Reducing fuel oil consumption

An economic challenge

Diesel expenditure, which tends to increase with rising energy prices, represents approximately 10 % of mechanisation costs. This significant item also corresponds to a regular expense, which is more tangible and easier to measure than total mechanisation costs, an item to which many farmers are very sensitive. Consumption naturally depends on the type of equipment, on its use and maintenance, and on the type of crop and production (higher for beetroot and animal husbandry, for example). The overall level is also strongly impacted by the type of soil and the intensity of tillage.


An environmental challenge

Development of new farming practices such as simplified cultivation techniques or direct seeding makes it possible to significantly reduce soil disturbance caused by agricultural machinery. It is therefore logical that a single tractor operation, compared to 4 or 5, will significantly reduce fuel oil consumption. Greenhouse gas production is also higher with conventional tillage than with simplified cultivation techniques or direct seeding.

Reduced traction power requirements, combined with less hours of work, gives rise to a drop of almost 50% in fuel oil consumption. Along with the drop in fuel consumption, farmers also produce less greenhouse gases, with a drop in the vicinity of 161 kg of CO2/hectare and therefore no resuspension of carbon.

Reduced fuel oil consumption therefore involves less work using heavy machinery in the field. This is also a significant agronomic challenge: improving biodiversity and preservation of habitats, while ensuring less ecosystem disturbance. Soil structure is improved given that there is less compaction. >>> Promoting biodiversity areas


From reduced consumption to energy independence

Today fuel and energy represent a significant proportion of input costs for farmers. Moreover, given that farmers are located in rural areas, the costs to make fuel and energy available are also very high.

Farmers need to reduce risks and to ensure that operating costs stay as low as possible. They want independence and stability to improve management of their farms.

Farmers generally have a lot of available space, along with significant quantities of resources that can be used to produce energy.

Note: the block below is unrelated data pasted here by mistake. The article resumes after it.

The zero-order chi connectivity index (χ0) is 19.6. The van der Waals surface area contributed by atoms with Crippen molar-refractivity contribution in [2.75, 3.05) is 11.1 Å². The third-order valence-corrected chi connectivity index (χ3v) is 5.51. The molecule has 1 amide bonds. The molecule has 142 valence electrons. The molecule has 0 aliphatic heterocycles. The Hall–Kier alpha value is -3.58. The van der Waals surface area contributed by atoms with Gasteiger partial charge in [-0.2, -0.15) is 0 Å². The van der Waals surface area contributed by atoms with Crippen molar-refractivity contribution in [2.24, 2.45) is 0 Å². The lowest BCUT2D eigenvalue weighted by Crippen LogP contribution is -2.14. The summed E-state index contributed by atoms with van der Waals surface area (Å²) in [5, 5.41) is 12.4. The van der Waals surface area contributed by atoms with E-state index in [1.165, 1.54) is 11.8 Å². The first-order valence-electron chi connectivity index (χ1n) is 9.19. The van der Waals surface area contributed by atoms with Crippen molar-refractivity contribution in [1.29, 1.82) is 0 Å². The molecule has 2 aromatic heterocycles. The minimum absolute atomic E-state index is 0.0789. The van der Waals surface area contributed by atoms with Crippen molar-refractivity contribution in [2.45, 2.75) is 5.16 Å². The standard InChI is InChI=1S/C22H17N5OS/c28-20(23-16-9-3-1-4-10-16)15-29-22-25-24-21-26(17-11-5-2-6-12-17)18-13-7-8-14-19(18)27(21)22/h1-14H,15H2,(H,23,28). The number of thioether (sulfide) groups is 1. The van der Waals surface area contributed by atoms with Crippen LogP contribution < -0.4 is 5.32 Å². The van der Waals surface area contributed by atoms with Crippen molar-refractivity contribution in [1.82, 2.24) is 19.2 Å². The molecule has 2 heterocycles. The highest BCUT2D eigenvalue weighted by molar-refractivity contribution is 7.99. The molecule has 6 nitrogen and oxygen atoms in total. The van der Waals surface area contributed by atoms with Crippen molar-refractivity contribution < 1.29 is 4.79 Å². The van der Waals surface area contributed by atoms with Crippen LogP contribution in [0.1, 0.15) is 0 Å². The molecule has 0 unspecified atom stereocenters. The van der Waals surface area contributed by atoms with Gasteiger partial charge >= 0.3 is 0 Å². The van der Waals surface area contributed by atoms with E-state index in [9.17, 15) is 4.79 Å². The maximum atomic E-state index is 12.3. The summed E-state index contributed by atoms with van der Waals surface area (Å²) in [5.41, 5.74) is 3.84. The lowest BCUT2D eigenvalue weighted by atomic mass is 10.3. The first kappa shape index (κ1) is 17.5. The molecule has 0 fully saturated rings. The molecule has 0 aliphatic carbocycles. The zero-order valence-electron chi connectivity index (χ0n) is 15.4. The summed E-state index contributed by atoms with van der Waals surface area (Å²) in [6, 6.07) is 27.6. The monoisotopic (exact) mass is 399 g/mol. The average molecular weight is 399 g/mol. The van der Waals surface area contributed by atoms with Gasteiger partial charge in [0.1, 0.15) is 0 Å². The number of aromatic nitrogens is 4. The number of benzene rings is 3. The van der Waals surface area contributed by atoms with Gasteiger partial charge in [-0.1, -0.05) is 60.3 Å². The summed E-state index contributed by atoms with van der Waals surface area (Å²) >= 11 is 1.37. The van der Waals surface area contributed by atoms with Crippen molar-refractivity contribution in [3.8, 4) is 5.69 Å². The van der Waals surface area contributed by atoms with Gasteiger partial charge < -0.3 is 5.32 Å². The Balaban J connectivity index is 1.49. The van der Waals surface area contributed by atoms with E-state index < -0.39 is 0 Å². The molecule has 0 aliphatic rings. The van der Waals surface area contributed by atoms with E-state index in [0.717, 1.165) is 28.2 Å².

Energy independence is a new approach that will allow farmers to produce their own energy for their farms and agricultural equipment. This is done by using hydrogen, which is entirely generated from renewable resources that farmers have in abundance.


Analysis of the New Holland project

With the independence concept, farmers can dispense with outside resources by producing the different energies they need. In this case, the New Holland pilot farm will produce biogas, heat, photovoltaic electricity and hydrogen. No outside energy is needed.

Hydrogen production and use are undeniably the most original aspect of the project. Produced by electrolysis via photovoltaic electricity or biogas, hydrogen powers the three fuel cells of the NH2 tractor, with water as the only product released into the atmosphere.

  • Generating electricity. Electric energy is generated from renewable and free sources such as wind energy, photovoltaic energy or biomass, depending on their availability on farms.
  • Converting electricity to hydrogen: the electrolyser. Electrolysis technology is used to obtain hydrogen and oxygen from water. In fact, a source of water and of oxygen is needed.
  • Hydrogen storage: hydrogen is safely stored on the farm, in high-pressure tanks. It is then ready to be used as clean and free fuel. Hydrogen is an efficient energy vector. It works like a battery by accumulating energy. It is more advantageous and cleaner than a conventional battery: no waste. Refuelling is very easy. It takes just 5 minutes to fill the tank, compared to hours of charging for batteries. There are no carbon emissions, which results in reduced greenhouse gas levels.
  • The first hydrogen and electric tractor is not only a prototype. It is a functional tractor with a hydrogen tank and fuel cells producing electricity to power electric motors which allow the tractor to work.
  • With this tractor, farmers will be able to do all their work with farm-produced hydrogen.

Environmental impact:

  • Reduction of greenhouse gas emissions (capture of CH4 in effluents + improved fertilising value + replacement of fossil energy) = 110 to 140 kg of CO2/inbound T
  • Production of renewable energy
  • Reduction of pollution due to nitrogen leaching
  • Local and sustainable waste management
  • Deodorisation of digestate

Economic impact:

  • Sale of heat and electricity
  • Production of digestate with high agronomic value
  • Reduction of mineral fertiliser consumption


The indicators linked to these BMPs are the following:

  • Production costs
  • EBITDA/hectare
  • Energy balance
  • Greenhouse gas balance


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